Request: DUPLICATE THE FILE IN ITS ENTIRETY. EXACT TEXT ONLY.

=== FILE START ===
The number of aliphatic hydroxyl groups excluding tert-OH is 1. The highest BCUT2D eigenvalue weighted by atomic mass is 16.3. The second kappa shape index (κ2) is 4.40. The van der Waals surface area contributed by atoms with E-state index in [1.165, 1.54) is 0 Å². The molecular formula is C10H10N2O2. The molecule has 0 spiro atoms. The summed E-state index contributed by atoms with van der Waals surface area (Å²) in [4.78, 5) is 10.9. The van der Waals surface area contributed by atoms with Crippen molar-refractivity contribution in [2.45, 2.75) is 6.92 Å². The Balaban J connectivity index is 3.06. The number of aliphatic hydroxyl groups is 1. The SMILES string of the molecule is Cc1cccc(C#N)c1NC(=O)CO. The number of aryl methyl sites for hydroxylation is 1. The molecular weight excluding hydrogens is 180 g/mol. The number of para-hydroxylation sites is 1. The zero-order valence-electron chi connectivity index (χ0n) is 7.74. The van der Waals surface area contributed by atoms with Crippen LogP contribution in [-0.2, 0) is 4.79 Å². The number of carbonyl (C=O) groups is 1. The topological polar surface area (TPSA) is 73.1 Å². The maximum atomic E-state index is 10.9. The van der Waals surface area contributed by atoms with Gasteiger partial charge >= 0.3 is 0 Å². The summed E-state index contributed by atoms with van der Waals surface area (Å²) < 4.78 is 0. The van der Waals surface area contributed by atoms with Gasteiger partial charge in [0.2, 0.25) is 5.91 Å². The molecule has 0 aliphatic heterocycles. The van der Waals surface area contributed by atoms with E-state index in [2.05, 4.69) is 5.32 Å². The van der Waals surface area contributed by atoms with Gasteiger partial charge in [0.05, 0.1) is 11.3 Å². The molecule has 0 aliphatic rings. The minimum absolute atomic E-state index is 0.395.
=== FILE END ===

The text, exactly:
The number of aliphatic hydroxyl groups excluding tert-OH is 1. The highest BCUT2D eigenvalue weighted by atomic mass is 16.3. The second kappa shape index (κ2) is 4.40. The van der Waals surface area contributed by atoms with E-state index in [1.165, 1.54) is 0 Å². The molecular formula is C10H10N2O2. The molecule has 0 spiro atoms. The summed E-state index contributed by atoms with van der Waals surface area (Å²) in [4.78, 5) is 10.9. The van der Waals surface area contributed by atoms with Crippen molar-refractivity contribution in [2.45, 2.75) is 6.92 Å². The Balaban J connectivity index is 3.06. The number of aliphatic hydroxyl groups is 1. The SMILES string of the molecule is Cc1cccc(C#N)c1NC(=O)CO. The number of aryl methyl sites for hydroxylation is 1. The molecular weight excluding hydrogens is 180 g/mol. The number of para-hydroxylation sites is 1. The zero-order valence-electron chi connectivity index (χ0n) is 7.74. The van der Waals surface area contributed by atoms with Crippen LogP contribution in [-0.2, 0) is 4.79 Å². The number of carbonyl (C=O) groups is 1. The topological polar surface area (TPSA) is 73.1 Å². The maximum atomic E-state index is 10.9. The van der Waals surface area contributed by atoms with Gasteiger partial charge >= 0.3 is 0 Å². The summed E-state index contributed by atoms with van der Waals surface area (Å²) < 4.78 is 0. The van der Waals surface area contributed by atoms with Gasteiger partial charge in [0.2, 0.25) is 5.91 Å². The molecule has 0 aliphatic heterocycles. The van der Waals surface area contributed by atoms with E-state index in [2.05, 4.69) is 5.32 Å². The van der Waals surface area contributed by atoms with Gasteiger partial charge in [0.05, 0.1) is 11.3 Å². The molecule has 0 aliphatic rings. The minimum absolute atomic E-state index is 0.395.